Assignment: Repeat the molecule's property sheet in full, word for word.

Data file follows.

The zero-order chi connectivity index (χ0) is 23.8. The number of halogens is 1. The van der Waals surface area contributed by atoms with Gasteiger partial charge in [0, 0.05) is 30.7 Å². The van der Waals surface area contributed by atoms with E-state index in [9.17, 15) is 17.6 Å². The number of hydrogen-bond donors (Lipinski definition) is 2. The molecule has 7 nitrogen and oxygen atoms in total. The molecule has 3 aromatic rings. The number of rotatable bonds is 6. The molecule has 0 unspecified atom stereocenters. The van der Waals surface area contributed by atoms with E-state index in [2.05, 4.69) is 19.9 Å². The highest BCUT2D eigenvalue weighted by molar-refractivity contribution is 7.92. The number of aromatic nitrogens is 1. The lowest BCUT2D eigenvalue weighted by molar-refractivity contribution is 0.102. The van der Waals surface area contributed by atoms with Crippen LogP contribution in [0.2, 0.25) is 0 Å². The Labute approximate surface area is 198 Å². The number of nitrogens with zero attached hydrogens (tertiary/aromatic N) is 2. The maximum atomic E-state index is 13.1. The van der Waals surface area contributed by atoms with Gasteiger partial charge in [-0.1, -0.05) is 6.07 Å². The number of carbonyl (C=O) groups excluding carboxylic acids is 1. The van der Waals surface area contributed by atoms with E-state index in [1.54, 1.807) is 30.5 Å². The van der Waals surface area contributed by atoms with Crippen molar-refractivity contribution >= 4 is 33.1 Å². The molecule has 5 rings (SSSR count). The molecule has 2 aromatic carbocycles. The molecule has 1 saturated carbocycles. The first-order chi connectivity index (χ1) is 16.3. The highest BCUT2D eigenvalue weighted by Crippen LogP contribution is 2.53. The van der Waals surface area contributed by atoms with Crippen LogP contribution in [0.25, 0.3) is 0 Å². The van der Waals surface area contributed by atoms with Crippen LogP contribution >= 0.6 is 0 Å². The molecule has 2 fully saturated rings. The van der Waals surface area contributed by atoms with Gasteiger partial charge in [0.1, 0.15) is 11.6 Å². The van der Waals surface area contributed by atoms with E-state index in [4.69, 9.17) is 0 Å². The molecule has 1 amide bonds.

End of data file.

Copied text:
The zero-order chi connectivity index (χ0) is 23.8. The number of halogens is 1. The van der Waals surface area contributed by atoms with Gasteiger partial charge in [0, 0.05) is 30.7 Å². The van der Waals surface area contributed by atoms with E-state index in [9.17, 15) is 17.6 Å². The number of hydrogen-bond donors (Lipinski definition) is 2. The molecule has 7 nitrogen and oxygen atoms in total. The molecule has 3 aromatic rings. The number of rotatable bonds is 6. The molecule has 0 unspecified atom stereocenters. The van der Waals surface area contributed by atoms with E-state index in [2.05, 4.69) is 19.9 Å². The highest BCUT2D eigenvalue weighted by molar-refractivity contribution is 7.92. The number of aromatic nitrogens is 1. The lowest BCUT2D eigenvalue weighted by molar-refractivity contribution is 0.102. The van der Waals surface area contributed by atoms with Crippen LogP contribution in [0.2, 0.25) is 0 Å². The Labute approximate surface area is 198 Å². The number of nitrogens with zero attached hydrogens (tertiary/aromatic N) is 2. The maximum atomic E-state index is 13.1. The van der Waals surface area contributed by atoms with Gasteiger partial charge in [-0.1, -0.05) is 6.07 Å². The number of carbonyl (C=O) groups excluding carboxylic acids is 1. The van der Waals surface area contributed by atoms with E-state index in [1.54, 1.807) is 30.5 Å². The van der Waals surface area contributed by atoms with Crippen molar-refractivity contribution >= 4 is 33.1 Å². The molecule has 5 rings (SSSR count). The molecule has 2 aromatic carbocycles. The molecule has 1 saturated carbocycles. The first-order chi connectivity index (χ1) is 16.3. The highest BCUT2D eigenvalue weighted by Crippen LogP contribution is 2.53. The van der Waals surface area contributed by atoms with Crippen LogP contribution in [0.25, 0.3) is 0 Å². The van der Waals surface area contributed by atoms with Crippen LogP contribution >= 0.6 is 0 Å². The molecule has 2 fully saturated rings. The van der Waals surface area contributed by atoms with Gasteiger partial charge in [0.1, 0.15) is 11.6 Å². The van der Waals surface area contributed by atoms with E-state index in [4.69, 9.17) is 0 Å². The molecule has 1 amide bonds.